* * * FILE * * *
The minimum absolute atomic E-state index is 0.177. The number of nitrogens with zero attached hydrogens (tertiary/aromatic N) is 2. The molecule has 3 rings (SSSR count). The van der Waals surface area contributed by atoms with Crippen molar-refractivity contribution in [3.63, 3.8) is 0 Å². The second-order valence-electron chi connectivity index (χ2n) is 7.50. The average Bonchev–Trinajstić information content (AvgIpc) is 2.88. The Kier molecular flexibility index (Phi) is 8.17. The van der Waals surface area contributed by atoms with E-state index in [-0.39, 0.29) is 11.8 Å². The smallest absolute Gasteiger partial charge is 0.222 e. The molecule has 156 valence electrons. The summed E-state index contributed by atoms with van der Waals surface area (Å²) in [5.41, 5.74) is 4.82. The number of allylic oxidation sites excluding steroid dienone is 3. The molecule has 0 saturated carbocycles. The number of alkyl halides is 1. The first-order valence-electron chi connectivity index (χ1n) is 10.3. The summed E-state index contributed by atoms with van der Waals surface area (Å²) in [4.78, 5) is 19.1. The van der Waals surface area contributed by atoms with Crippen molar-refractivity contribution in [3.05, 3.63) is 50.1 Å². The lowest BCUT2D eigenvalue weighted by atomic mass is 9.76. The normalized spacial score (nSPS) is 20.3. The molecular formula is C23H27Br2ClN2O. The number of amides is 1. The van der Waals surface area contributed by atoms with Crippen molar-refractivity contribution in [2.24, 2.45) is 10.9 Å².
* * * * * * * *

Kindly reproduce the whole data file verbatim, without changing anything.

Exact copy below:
The minimum absolute atomic E-state index is 0.177. The number of nitrogens with zero attached hydrogens (tertiary/aromatic N) is 2. The molecule has 3 rings (SSSR count). The van der Waals surface area contributed by atoms with Crippen molar-refractivity contribution in [3.63, 3.8) is 0 Å². The second-order valence-electron chi connectivity index (χ2n) is 7.50. The average Bonchev–Trinajstić information content (AvgIpc) is 2.88. The Kier molecular flexibility index (Phi) is 8.17. The van der Waals surface area contributed by atoms with E-state index in [-0.39, 0.29) is 11.8 Å². The smallest absolute Gasteiger partial charge is 0.222 e. The molecule has 156 valence electrons. The summed E-state index contributed by atoms with van der Waals surface area (Å²) in [5.41, 5.74) is 4.82. The number of allylic oxidation sites excluding steroid dienone is 3. The molecule has 0 saturated carbocycles. The number of alkyl halides is 1. The first-order valence-electron chi connectivity index (χ1n) is 10.3. The summed E-state index contributed by atoms with van der Waals surface area (Å²) in [4.78, 5) is 19.1. The van der Waals surface area contributed by atoms with Crippen molar-refractivity contribution in [3.05, 3.63) is 50.1 Å². The lowest BCUT2D eigenvalue weighted by atomic mass is 9.76. The normalized spacial score (nSPS) is 20.3. The molecular formula is C23H27Br2ClN2O. The number of amides is 1. The van der Waals surface area contributed by atoms with Crippen molar-refractivity contribution in [2.24, 2.45) is 10.9 Å².